WASHINGTON – The United States is facing difficulties in prompting significant changes in the draft decision being formulated ahead of an anti-racism conference dubbed "Durban 2" to be held April 20th in Geneva, UN sources told Ynet Saturday.
As a result, the American delegation at the talks may advise President Barack Obama to boycott the conference, where Israel is expected to be the main target for criticism by the Muslim majority, which with the backing of the Third World will largely present Jewish State as the globe's only racist country.
The draft decision characterizers Israel as a racist occupier, yet this is not the lone issue bothering the US, whose delegation wishes to see the removal of the proposal for American compensation for slavery. The Americans are aiming to change the wording of the decision so it notes that slavery had been annulled and African-Americans now enjoy full equality.
As opposed to the Bush Administration, which boycotted the previous Durban Conference, the Obama Administration is objecting to an automatic boycott and is attempting to change the event's tone via negotiations. However, sources at UN headquarters in New York told Ynet that the wording of the previous Durban conference decision is already in the UN's lexicon, and therefore it would be difficult to achieve more than minor changes in the harsh anti-Israel text.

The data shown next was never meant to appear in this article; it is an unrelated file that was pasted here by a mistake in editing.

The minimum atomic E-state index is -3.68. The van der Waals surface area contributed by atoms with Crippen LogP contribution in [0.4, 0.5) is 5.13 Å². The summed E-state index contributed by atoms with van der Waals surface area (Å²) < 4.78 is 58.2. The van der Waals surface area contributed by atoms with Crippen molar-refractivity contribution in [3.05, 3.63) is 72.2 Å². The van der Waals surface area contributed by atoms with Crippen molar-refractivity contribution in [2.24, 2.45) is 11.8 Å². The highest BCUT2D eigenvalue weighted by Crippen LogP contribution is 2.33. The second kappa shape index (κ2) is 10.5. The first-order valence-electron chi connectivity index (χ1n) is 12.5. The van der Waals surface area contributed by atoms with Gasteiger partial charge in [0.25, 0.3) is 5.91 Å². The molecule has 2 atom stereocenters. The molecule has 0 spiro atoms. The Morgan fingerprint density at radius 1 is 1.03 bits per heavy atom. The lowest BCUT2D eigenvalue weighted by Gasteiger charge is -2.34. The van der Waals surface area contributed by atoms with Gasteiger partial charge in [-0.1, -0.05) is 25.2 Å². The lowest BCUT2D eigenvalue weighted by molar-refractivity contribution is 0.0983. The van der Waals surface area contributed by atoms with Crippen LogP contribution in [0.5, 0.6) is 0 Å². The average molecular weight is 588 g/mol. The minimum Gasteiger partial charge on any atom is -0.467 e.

Attacks on Islam a criminal offense?Israel and Canada already announced that they will not participate in the controversial conference, while some European countries are also considering doing the same. Israeli officials expressed certain displeasure over America's decision to take part in preparatory meetings head of the conference, yet no explicit Israeli request was submitted to the US over the matter.
The Americans are hoping that dialogue would prompt the conference to address what the US views as genuine problems of racism worldwide. However, the efforts encountered difficulties as Libya's representative has been leading the advanced meetings, with Cuba and Iran representatives among his deputies.
The roughly 100 clauses that various states are attempting to include in the draft decision extensively refer to Israel, yet any mention of the Holocaust is still in doubt. The draft also includes a clause that aims to make any attack on Islam a criminal offense.